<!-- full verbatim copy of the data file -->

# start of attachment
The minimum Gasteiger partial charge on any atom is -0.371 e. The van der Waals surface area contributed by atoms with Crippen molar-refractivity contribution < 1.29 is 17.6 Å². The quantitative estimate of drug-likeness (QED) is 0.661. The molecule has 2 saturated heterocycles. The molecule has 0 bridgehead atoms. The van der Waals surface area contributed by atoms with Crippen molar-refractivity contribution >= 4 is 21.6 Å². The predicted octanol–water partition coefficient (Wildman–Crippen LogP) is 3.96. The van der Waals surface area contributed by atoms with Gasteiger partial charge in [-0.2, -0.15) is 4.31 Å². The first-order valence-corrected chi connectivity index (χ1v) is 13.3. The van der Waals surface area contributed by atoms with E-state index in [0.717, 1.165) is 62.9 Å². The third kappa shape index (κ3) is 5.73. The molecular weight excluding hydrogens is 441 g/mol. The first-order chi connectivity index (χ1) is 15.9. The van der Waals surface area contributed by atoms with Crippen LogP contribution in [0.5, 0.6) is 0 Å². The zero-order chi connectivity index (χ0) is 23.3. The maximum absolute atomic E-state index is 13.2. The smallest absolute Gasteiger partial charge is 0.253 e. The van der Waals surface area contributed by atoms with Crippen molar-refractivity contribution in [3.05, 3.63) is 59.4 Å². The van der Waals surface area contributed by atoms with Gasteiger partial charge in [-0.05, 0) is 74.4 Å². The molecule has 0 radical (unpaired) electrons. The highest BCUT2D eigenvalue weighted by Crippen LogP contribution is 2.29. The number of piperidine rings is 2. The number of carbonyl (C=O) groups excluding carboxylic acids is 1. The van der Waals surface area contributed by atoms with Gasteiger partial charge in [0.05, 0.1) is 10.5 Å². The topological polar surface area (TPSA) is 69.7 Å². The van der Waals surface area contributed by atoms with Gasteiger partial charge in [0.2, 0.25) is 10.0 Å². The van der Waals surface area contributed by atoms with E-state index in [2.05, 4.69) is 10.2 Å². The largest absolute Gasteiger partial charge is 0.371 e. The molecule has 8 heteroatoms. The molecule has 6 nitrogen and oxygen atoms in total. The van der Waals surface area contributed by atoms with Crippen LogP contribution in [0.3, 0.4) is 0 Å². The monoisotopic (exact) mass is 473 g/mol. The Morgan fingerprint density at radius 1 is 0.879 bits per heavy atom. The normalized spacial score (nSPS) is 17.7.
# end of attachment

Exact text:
The minimum Gasteiger partial charge on any atom is -0.371 e. The van der Waals surface area contributed by atoms with Crippen molar-refractivity contribution < 1.29 is 17.6 Å². The quantitative estimate of drug-likeness (QED) is 0.661. The molecule has 2 saturated heterocycles. The molecule has 0 bridgehead atoms. The van der Waals surface area contributed by atoms with Crippen molar-refractivity contribution >= 4 is 21.6 Å². The predicted octanol–water partition coefficient (Wildman–Crippen LogP) is 3.96. The van der Waals surface area contributed by atoms with Gasteiger partial charge in [-0.2, -0.15) is 4.31 Å². The first-order valence-corrected chi connectivity index (χ1v) is 13.3. The van der Waals surface area contributed by atoms with E-state index in [0.717, 1.165) is 62.9 Å². The third kappa shape index (κ3) is 5.73. The molecular weight excluding hydrogens is 441 g/mol. The first-order chi connectivity index (χ1) is 15.9. The van der Waals surface area contributed by atoms with Crippen LogP contribution in [0.5, 0.6) is 0 Å². The zero-order chi connectivity index (χ0) is 23.3. The maximum absolute atomic E-state index is 13.2. The smallest absolute Gasteiger partial charge is 0.253 e. The van der Waals surface area contributed by atoms with Crippen molar-refractivity contribution in [3.05, 3.63) is 59.4 Å². The van der Waals surface area contributed by atoms with Gasteiger partial charge in [-0.05, 0) is 74.4 Å². The molecule has 0 radical (unpaired) electrons. The highest BCUT2D eigenvalue weighted by Crippen LogP contribution is 2.29. The number of piperidine rings is 2. The number of carbonyl (C=O) groups excluding carboxylic acids is 1. The van der Waals surface area contributed by atoms with Gasteiger partial charge in [0.05, 0.1) is 10.5 Å². The topological polar surface area (TPSA) is 69.7 Å². The van der Waals surface area contributed by atoms with Gasteiger partial charge in [0.2, 0.25) is 10.0 Å². The van der Waals surface area contributed by atoms with E-state index in [2.05, 4.69) is 10.2 Å². The largest absolute Gasteiger partial charge is 0.371 e. The molecule has 8 heteroatoms. The molecule has 6 nitrogen and oxygen atoms in total. The van der Waals surface area contributed by atoms with Crippen LogP contribution in [0.3, 0.4) is 0 Å². The monoisotopic (exact) mass is 473 g/mol. The Morgan fingerprint density at radius 1 is 0.879 bits per heavy atom. The normalized spacial score (nSPS) is 17.7.